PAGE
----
OpEd: The “CrossFit” Community Is Going to be Okay

Fraternity culture will be left in the past, and the community is becoming more inclusive than it was.

My gym was the first CrossFit affiliate in Canada—CrossFit Vancouver. We affiliated in 2005.

Our owner Craig Patterson was mentored directly by Greg Glassman in the early 2000s, and then Patty became my mentor when I started coaching. Until recent events transpired in the CrossFit community, we were still affiliated; however, we have been known as Madlab School of Fitness for a number of years now, and many of our clients who have joined in the last few years don’t know we were ever CrossFit Vancouver.

Like many gyms, our gym looks much different today than it did 12-15 years ago. Back then, our culture was a ‘frat party workplace,’ as was described in the recent Business Insider article that circulated widely in our community.

In some ways, CrossFit Vancouver back then didn’t feel like a business even lived there.

We were a group of friends who worked out together with a homemade pull-up rig in a rugged facility, pushed ourselves ignorantly until our bodies felt broken for a week, and we loved every minute of it. Afterward, we socialized together.

Editor’s note: This article is an op-ed. The views expressed herein and in the video are the author’s and don’t necessarily reflect the views of BarBend. Claims, assertions, opinions, and quotes have been sourced exclusively by the author.

Sometimes we posted our shenanigans online. In many cases, we posted things we would never post today, like a collage from our Hallowe’en party featuring a group of men with dildos strapped to their costumes, which we aptly named the “cockollage.”

CrossFit Kettlebells

I met Glassman at one of these social events at our gym. It was 2012 and the Canada West Regionals after-party, right after I had missed out on qualifying to the CrossFit Games by one position.

We were upstairs in the office at my gym at about midnight. Glassman told me I was very graceful out there in the face of defeat. I was flattered.

All of a sudden, Dave Castro interrupts and says, “You know, she writes for the CrossFit Journal.” Glassman had no idea. (At the time, I had written just a handful of articles for the CrossFit Journal).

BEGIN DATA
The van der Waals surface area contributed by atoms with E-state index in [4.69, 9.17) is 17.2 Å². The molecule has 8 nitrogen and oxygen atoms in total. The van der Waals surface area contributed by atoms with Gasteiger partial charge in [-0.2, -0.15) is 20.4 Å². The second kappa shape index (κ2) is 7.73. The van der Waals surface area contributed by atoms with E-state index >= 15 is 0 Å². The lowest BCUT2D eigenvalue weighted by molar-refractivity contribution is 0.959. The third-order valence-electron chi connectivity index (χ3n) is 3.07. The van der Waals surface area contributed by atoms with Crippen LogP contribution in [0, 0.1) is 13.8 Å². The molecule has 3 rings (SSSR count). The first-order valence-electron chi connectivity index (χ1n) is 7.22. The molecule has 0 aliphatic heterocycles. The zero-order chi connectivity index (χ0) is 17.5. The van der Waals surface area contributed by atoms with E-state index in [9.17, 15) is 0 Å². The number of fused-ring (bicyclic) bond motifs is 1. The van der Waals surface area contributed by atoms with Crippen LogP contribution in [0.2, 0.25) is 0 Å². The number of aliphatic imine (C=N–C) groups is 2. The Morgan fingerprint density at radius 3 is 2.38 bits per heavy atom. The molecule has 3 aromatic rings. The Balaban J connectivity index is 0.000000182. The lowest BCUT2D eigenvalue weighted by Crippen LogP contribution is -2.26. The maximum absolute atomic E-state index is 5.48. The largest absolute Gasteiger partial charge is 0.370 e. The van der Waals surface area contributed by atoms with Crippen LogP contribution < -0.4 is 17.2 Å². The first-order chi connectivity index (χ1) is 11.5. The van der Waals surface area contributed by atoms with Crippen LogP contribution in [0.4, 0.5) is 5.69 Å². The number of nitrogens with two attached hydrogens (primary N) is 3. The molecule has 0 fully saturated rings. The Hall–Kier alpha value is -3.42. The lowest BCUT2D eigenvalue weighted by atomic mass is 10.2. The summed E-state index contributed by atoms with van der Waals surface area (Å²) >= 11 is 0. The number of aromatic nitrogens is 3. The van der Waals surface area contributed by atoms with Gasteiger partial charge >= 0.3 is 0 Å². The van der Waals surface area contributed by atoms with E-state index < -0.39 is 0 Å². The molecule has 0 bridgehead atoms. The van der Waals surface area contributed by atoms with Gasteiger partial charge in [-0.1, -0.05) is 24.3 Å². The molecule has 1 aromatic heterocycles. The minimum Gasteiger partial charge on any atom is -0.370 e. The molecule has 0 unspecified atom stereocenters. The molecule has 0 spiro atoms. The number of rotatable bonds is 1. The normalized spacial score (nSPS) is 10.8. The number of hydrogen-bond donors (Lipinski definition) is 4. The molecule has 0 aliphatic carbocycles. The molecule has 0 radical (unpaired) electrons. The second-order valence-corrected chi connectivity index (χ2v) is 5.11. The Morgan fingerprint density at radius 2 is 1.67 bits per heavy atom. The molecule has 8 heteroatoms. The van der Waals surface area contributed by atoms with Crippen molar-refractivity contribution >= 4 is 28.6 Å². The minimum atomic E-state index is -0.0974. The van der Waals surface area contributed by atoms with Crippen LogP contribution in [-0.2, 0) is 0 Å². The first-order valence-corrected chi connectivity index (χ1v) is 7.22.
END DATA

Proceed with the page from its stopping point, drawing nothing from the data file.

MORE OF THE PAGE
We continued talking and before I knew it, Glassman had offered me a full-time writing job with a way bigger salary than I would have been making at any newsroom in Canada.

Though an uncharacteristic way to get hired, I couldn’t have been happier.

A couple years later when I was at CrossFit HQ in Scotts Valley, California, I was told I was “one of the only midnight hires who panned out.” (Apparently he had a thing for hiring people on a whim at midnight).

The point is there was a casualness about the way Glassman operated that was also represented at CrossFit Vancouver. And to be honest, I enjoyed this. This casualness extended to our entire business.

In the early days, we didn’t even have an official payday, let alone payroll meetings. We just knew one day, in and around the middle of the month, Patty would walk over to us mid personal training session and hand us our cheque.

Our cleaning service back then: Some young guy who bartered for his membership, but half the time didn’t bother to show up and clean.

The coaching: We didn’t know what we were doing. I was making all sorts of people learn to kip who had no business kipping, and convincing people who shouldn’t go upside down to kick up into a handstand against the wall.

The programming: Six coaches split the load. We each programmed one week of training sessions every six weeks. There was no rhyme or reason to the program, and there was little to no communication between coaches about the workout of the day.

This meant that one time Sunday’s workout was 100 burpee pull-ups for time—‘J.I. Jane.’ The next day, as a total coincidence, the coach who was programming the following week also programmed J.I Jane. When a client said, “What? I did this yesterday,” the response was: “That’s CrossFit. It’s the unknown and unknowable.’”